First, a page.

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Tax considerations of international divorces

| Rebecca Bright | 4 September 2023

Whether you or the person you married is a resident of a different country, or if you have moved to another country during your relationship or since the relationship ended, there are some important financial considerations when going through a divorce.

While divorce is never an easy time, with a little planning, it is possible to lessen its financial impact, even if you live in different countries.

Tax residency and the division of assets

If couples are internationally mobile and regularly move from country to country, then the country of tax residence needs to be considered when calculating potential tax liabilities on the division of assets.

This can be complicated if there’s a possibility that the two parties in a relationship are residents of different countries at the point at which assets are to be transferred.

At this stage, the tax regimes in each potential country of residence of the parties should be carefully reviewed. If a lower overall tax bill might arise in a particular country of residence, and the practicalities can be negotiated, it may be worthwhile for the individuals to consider relocating temporarily for tax purposes

Capital Gains Tax considerations in international divorce

In the UK, the profit from the sale of an asset that’s increased in value is generally subject to Capital Gains Tax (CGT). However, there are some important rules and exemptions which should be considered during a divorce:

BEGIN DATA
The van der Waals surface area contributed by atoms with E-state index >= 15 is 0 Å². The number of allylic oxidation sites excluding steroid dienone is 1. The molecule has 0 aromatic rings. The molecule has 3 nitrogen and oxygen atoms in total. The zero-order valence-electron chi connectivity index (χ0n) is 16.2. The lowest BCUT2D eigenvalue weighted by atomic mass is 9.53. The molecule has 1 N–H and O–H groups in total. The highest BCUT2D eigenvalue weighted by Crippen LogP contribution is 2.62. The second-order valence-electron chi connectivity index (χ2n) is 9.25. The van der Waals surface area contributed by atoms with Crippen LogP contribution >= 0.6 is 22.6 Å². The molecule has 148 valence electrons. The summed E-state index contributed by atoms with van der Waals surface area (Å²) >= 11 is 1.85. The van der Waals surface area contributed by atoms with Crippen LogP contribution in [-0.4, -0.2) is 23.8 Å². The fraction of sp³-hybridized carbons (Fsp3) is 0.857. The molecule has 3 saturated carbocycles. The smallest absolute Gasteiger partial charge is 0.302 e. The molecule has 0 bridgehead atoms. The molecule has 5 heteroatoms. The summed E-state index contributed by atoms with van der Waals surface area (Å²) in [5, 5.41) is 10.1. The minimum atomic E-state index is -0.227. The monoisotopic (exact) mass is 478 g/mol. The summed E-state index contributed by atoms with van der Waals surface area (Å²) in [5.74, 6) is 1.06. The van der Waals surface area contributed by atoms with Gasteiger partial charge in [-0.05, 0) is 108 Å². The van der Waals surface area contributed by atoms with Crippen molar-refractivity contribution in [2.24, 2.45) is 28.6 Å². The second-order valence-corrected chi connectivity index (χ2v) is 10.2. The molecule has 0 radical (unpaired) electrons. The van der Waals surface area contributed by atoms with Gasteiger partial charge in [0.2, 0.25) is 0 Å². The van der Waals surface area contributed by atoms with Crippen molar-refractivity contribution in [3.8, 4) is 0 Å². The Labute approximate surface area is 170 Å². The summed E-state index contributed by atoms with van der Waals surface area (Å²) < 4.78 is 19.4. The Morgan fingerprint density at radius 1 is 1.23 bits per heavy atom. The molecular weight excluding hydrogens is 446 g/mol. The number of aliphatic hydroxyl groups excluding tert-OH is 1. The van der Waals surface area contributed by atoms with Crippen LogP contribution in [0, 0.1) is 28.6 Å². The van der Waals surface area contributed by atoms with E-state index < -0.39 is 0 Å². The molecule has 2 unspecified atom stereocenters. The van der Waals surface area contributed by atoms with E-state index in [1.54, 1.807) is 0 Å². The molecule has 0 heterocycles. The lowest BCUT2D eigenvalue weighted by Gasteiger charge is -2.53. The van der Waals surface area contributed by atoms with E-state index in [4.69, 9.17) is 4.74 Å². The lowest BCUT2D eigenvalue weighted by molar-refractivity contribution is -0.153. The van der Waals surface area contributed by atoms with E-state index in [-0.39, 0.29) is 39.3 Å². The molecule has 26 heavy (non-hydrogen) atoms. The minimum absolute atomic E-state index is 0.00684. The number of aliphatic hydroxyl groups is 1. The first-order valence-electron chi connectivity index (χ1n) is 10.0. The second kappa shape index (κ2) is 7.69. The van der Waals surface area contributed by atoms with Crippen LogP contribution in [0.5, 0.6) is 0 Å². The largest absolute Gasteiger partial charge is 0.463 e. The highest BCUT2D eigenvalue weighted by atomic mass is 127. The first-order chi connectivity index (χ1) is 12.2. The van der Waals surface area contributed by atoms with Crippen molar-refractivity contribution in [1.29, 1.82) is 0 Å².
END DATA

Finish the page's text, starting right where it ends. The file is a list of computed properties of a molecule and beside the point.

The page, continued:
• Up to and including 5 April of the tax year of separation, couples can transfer assets on a nil gain/nil loss (NGNL) basis between them, without any CGT charges arising
  • After this date, assets are deemed to be transferred at market value, potentially triggering tax charges
  • After the tax year of separation, when assets are transferred at market value, this could result in a loss and there may be restrictions on how those losses are able to be used to reduce tax liabilities
  • The CGT rates on disposals of assets are 10%/20% on non-residential property assets, or 18%/28% on residential property assets, with the rates depending on the parties’ other income level in the year.

The important point to note is that, if UK tax residence is to be taken up, the individual is subject to UK tax on their worldwide income and gains, not just their UK income/assets. It is important, therefore, to consider the total tax charges.

Non-Dom status and divorce

If the parties to the relationship were not born in the UK, it is possible that they may be able to claim non-domicile status. If they can claim this, they will only be subject to UK tax on UK income and gains, provided they don’t remit any overseas assets or income to the UK while they are a tax-paying UK resident.

This is a very complicated regime, and detailed advice should be taken to see if this is appropriate in your circumstances.

If you are going through a divorce and either of you have assets or property in the UK, please contact our team for professional advice and assistance.

The information contained in this article is for guidance only and reliance should not be placed upon it without seeking professional advice first.


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